Thursday 19 September 2019

I was asked to play Doctor Strange with English accent, says Benedict Cumberbatch

The actor said he was adamant the Marvel superhero should be American.

Benedict Cumberbatch voices The Grinch (Dominic Lipinski/PA)
Benedict Cumberbatch voices The Grinch (Dominic Lipinski/PA)

By Laura Harding, Press Association Senior Entertainment Correspondent

Benedict Cumberbatch has said he was initially asked to play Marvel superhero Doctor Strange with an English accent.

The actor said he questions it when he is asked to use his normal speaking voice for roles, and also queried requests to voice new animated film The Grinch with an English accent.

He told the Press Association: “I think to begin with there was talk of me making him (The Grinch) English and I was like ‘no no no’, especially if the other characters are American, because then it’s just the English bad guy.

“Also it’s just an iconically American character so I pushed for that for a little bit, didn’t have to push that hard.

“Then we just started riffing and after about four or five sessions we were all like ‘Ooh yes that is it’.

He added: “It’s interesting when people want you to do your own accent and I always question it a little bit, when it’s something as American as this.

“Even Doctor Strange, for a while, was going to be English, and I went ‘noooo, no, he’s an American doctor, he works in New York.”

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Benedict Cumberbatch as Doctor Strange (Chuck Zlotnick/Marvel)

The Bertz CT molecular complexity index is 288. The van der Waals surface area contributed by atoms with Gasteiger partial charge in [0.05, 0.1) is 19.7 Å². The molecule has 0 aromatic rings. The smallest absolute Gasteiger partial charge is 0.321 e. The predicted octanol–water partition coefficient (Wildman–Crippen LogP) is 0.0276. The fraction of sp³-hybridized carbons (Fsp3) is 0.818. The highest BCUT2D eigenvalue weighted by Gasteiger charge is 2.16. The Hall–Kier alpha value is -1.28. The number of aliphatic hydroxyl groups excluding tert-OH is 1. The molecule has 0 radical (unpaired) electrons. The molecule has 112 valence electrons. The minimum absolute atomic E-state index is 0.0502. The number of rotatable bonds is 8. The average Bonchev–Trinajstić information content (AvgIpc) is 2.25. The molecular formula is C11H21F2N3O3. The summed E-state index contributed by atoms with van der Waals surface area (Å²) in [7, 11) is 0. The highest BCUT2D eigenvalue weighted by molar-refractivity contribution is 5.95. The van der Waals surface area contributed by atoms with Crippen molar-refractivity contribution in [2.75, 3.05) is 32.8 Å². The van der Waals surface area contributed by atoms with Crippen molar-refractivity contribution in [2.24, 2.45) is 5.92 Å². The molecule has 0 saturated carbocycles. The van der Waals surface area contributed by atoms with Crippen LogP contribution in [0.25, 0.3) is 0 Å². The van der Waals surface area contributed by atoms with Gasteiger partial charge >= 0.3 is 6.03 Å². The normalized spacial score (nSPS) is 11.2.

“(They said) he could have moved there, but he could have come from Ohio, he’s American, not English, in my opinion.”

Cumberbatch said he believes the stereotype of the English villain is less pervasive in films now than it was years ago.

He said: “It’s interesting, I was speaking to a linguist of a dialect coach about this and there is a lot of roundedness in the American sound, it’s very rich and warm and open and vowel-orientated.

“We are quite clipped, we use a lot more consonants, there are more hard edges, so I think culturally we are viewed as being  a little meaner, a  little sharper, using our heads rather than our hearts.

“And that manifests itself as the cliche of the English baddie I think, but that is pseudo-intellectual guessing, that is not linguistic scientific fact, but it holds a little bit as a theory.”

Cumberbatch said he voiced the Doctor Seuss character, who attempts to steal Christmas, over a period of two years, while he was also filming a number of other projects.

He added: “It was often ‘Oooh The Grinch needs you for two hours next Thursday’ and I was in the middle of filming or had just come back from filming and they had to fix my availability with the animation as it came in.

“I was doing Avengers, Patrick Melrose, Ironbark prep (an upcoming film in which he plays a Cold War spy), Brexit, a drama I did about Dominic Cummings and all of that, very different worlds to occupy to this.

“That is one of the fun things and I have always tried to foster that in my career, just the variety and the mad differences between what I choose to do because it keeps me excited and engaged and surprised, and this is no exception, but it was very  odd sometimes to come from playing the mastermind of Brexit to this.”

Asked if playing Vote Leave mastermind Cummings changed his perspective on Brexit, he said: “It remains for viewers to judge that, I won’t comment on any of it.

“I think it should just float as a piece of work on its own and I’m excited to see it, I haven’t seen it yet so I don’t know but we will see.”

The Grinch is released in UK cinemas on November 9.

PA Media

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